dimensions can be made by widening ( or narrowing ) the top of the back
panel at line N-P. Small adjustments can be made by widening through the
middle of both the back and crotch panels. Based on experiments, any
expansion over 3/4” in the crotch panel is impractical.
Hip : To expand the hip with the waist follow step 1 above. To increase the
hip without increasing the waist is a trick. The best result will probably come
from expanding the leg panels and then reducing the waist back by reducing
the width at the top of the back panel at N-P.
Rise : To increase the rise without altering the inseam to outseam ratio is
something that is probably beyond the ability of this pattern. Small increases
could be made by simply offsetting the line K-L, reconnecting the lines and
lengthening the crotch panel by the same amount. That will increase the rise
only in the back at the seat and too much will cause it to just bunch in place.
The rise can be increased by moving the line A-C up vertically by half the
amount you want to increase the rise by. Add that amount to the back panel
by offsetting N-P and to the crotch panel by offsetting X-Z. This will increase
the outseam and leave the inseam unchanged. The outseam can be recovered
by moving line F-H up the same amount but not without reducing the inseam.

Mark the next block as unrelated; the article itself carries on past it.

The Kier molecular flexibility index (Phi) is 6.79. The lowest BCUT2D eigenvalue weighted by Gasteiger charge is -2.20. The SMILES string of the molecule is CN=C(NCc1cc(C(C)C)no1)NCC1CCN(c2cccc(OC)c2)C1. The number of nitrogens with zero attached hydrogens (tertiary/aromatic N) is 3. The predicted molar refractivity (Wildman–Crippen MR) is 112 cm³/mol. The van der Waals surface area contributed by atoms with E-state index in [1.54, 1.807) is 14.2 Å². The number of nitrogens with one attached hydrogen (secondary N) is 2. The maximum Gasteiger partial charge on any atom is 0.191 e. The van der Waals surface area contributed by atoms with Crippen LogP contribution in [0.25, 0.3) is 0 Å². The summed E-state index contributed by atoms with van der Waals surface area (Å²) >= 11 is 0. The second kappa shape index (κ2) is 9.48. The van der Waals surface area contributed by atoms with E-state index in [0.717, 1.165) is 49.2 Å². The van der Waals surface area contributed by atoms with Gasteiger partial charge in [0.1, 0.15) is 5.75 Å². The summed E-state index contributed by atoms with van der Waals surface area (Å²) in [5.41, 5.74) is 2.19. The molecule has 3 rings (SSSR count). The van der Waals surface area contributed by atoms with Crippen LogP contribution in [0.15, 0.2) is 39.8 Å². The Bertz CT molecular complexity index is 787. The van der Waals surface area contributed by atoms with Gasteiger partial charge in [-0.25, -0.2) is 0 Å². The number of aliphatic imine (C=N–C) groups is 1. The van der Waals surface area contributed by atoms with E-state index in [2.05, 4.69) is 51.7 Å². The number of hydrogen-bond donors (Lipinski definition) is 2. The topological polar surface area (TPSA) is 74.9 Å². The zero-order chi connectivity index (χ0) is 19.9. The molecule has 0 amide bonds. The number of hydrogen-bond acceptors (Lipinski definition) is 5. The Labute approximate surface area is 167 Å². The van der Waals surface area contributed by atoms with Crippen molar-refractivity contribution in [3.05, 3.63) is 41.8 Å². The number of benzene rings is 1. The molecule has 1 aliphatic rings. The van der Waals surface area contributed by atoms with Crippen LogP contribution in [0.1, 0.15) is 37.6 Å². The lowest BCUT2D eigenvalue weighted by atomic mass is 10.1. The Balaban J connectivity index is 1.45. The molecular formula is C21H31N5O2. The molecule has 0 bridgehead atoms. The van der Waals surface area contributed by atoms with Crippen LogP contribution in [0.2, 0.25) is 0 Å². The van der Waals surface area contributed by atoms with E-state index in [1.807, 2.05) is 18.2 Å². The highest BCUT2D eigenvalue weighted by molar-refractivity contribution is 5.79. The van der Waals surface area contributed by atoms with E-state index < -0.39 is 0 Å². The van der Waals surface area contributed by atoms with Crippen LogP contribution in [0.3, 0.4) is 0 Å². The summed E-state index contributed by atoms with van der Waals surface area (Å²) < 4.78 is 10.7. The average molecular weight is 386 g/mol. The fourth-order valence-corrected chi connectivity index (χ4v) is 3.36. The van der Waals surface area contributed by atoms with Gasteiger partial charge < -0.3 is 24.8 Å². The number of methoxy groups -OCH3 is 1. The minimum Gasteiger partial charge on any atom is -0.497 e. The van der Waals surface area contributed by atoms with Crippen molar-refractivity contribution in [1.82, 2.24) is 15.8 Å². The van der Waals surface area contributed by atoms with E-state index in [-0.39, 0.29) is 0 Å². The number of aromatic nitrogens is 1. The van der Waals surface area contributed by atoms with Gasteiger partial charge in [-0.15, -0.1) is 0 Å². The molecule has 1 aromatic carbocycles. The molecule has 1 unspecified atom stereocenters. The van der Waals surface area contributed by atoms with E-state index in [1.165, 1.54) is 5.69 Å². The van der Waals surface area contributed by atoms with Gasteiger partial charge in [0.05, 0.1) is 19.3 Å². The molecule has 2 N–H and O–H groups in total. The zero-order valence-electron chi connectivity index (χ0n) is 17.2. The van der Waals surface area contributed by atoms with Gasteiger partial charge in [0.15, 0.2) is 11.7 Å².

Inseam : Simply move line F-H up or down to decrease or increase the
inseam. This will effect the outseam. You can move line A-C with F-H to
maintain the outseam but only by altering the Rise.
Outseam : Changing the outseam has the same issues as inseam. You can
increase it by moving the line F-H down but that also increases the inseam.
Other modifications can be made. For example, the cuffs can be made tighter by
reducing the width of the line F-H about point G. The problem is that this requires
redrawing fair curves. That may be somewhat of a gamble but could produce good
results if done well. I would recommend “proofing” the pattern after such changes by
cutting them out of old bed sheets and sewing with a simple machine run stitch
Waist ( part "a" )
Rise ( part "b" )
Rise ( part "a" )
Waist ( part "b" )